posted by Charlemagne In Sweatpants at 9:40 PM on July 29, 2013


'the supercriminal who gets captured by the good guys to outsmart them'

I'd really like a ban on that for a few years.
posted by Artw at 10:02 PM on July 29, 2013 [2 favorites]


"Cowboys & Aliens is a cynical attempt at a post-racial Western--just take the Indians out of the equation so we can be good guys again!"

At this point, I stopped taking anything this guy says seriously. Did this guy actually watch the movie, or even at least look over the Wikipedia page? Native Americans have a much larger role (read: repeatedly save the asses of the white guys) in the original graphic novel, but 'out of the equation?' Yes, it wasn't a very good movie, but this "interpretation" is so off the mark that, as Willie Nelson once said in a Western whose name escapes me, that "He couldn't hit a bull on the ass with a banjo."
posted by chambers at 10:03 PM on July 29, 2013 [1 favorite]


bl1nk: “The Good, The Bad and The Ugly / Three Kings style treasure hunt where a C-130 full of hundred dollar bills goes down in the middle of the Iraqi desert and a Sunni militia, AWOL National Guard unit and a squad of private military contractors all converge on the bonanza.”
I can't decide if this sounds so good to me because I really like Kelly's Heroes or if it's just that good of an idea. Either way I want to watch this movie.
k5.user: “The western died with the duke .. I've tried to watch his movies but just can't”
Even She Wore a Yellow Ribbon?
posted by ob1quixote at 12:34 AM on July 30, 2013


OK, I'm waaaaaaay late commenting on this, but homodigitalis, DUDE. I NEED more of these documentaries that Rich Hall is doing for the Brit's, MAN. It's, like, fuck, whoa.
posted by daq at 2:05 AM on July 30, 2013


I think it would be more accurate to argue that The Lone Ranger failed not because the Western as a genre is dead/dying, but because:

1) Johnny Depp playing Captain Jack Sparrow is getting old by now and people are kind of tired of the whole, "hey look, Johnny Depp will act all silly and weird" thing. Putting a bird on Captain Jack Sparrow's head does not make him a new character.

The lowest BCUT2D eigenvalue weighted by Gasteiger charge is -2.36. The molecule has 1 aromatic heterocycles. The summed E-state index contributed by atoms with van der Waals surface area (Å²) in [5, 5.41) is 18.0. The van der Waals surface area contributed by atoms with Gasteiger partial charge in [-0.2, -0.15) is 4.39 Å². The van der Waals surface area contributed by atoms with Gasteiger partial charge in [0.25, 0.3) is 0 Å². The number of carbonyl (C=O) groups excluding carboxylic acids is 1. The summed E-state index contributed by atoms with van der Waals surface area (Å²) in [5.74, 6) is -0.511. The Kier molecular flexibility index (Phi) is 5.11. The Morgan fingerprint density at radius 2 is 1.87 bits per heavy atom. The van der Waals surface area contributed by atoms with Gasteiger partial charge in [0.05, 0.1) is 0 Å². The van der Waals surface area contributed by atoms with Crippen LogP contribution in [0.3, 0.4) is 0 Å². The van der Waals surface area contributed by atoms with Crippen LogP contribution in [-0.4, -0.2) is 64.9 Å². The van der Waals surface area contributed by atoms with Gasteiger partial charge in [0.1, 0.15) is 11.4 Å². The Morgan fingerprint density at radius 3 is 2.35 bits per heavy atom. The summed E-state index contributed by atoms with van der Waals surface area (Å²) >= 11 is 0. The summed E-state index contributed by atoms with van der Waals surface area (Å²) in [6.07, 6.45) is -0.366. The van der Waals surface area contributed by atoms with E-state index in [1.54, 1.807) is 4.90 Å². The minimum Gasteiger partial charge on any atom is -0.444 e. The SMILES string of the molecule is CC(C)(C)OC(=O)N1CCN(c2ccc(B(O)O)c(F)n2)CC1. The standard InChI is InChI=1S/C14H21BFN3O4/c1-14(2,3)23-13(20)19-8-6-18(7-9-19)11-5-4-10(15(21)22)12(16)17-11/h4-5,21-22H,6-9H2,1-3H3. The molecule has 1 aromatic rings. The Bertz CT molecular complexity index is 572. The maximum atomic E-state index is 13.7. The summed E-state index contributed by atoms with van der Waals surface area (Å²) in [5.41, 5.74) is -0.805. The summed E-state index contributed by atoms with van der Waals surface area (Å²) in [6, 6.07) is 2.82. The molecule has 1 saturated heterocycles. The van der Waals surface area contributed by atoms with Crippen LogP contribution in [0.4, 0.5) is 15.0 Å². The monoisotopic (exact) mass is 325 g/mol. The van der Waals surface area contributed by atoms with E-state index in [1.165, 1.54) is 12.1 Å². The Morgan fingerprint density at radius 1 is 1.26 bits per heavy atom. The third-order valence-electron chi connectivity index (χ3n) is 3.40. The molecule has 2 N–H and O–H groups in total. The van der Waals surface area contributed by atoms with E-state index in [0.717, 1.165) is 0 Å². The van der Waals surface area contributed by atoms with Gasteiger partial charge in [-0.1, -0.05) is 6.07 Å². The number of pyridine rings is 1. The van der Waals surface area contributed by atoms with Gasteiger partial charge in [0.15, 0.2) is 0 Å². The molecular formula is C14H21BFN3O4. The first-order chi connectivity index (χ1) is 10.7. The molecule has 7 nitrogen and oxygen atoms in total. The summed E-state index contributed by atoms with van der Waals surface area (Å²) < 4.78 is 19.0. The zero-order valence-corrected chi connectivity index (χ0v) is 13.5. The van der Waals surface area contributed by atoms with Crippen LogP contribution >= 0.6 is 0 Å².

2) Johnny Depp being racist as all get out by playing a character in redface is wrong on so many levels that even the less perceptive and sensitive of the American audience got embarrassed by it.

I think the linked piece completely missed the point of the objection to racism. Django was a well received and high grossing movie, and it was filled to the brim with racism, in fact racism was rather central to the whole plot. People don't mind racism as an element in movies. But they do object to racism in the movie itself. If the part of Django had been played as yet another Captain Jack Sparrow character by Johnny Depp in blackface then Django would also have flopped. I think the difference between "the movie deals with racist themes" and "the movie is blatantly racist in a cringingly embarrassing way" is significant and the author of the linked piece seems to be unable to differentiate between the two concepts.

As for the Western dying as a genre, I think there's no arguing that it's much less popular now than it was in the 1960's when it seemed that close to half the movies made involved guys in cowboy hats. But there are still Westerns being made, and even good ones. Just not as many.

Also? Wild Wild West was one of the better movies of 1999. And I say that fully recognizing that 1999 also gave us The Mummy (you want to talk dead or dying genres, try the Cliffhangers genre), The Matrix, Eyes Wide Shut, The Green Mile, and Being John Malkovich. Wild Wild West rocked, and by failing to recognize it's brilliance I think the linked article seriously undermined itself.
posted by sotonohito at 4:15 AM on July 30, 2013 [1 favorite]


> Speaking of which - I liked how in the Star Trek universe, itself being set a few hundred years in the future, the setting was referred to as "the Ancient West".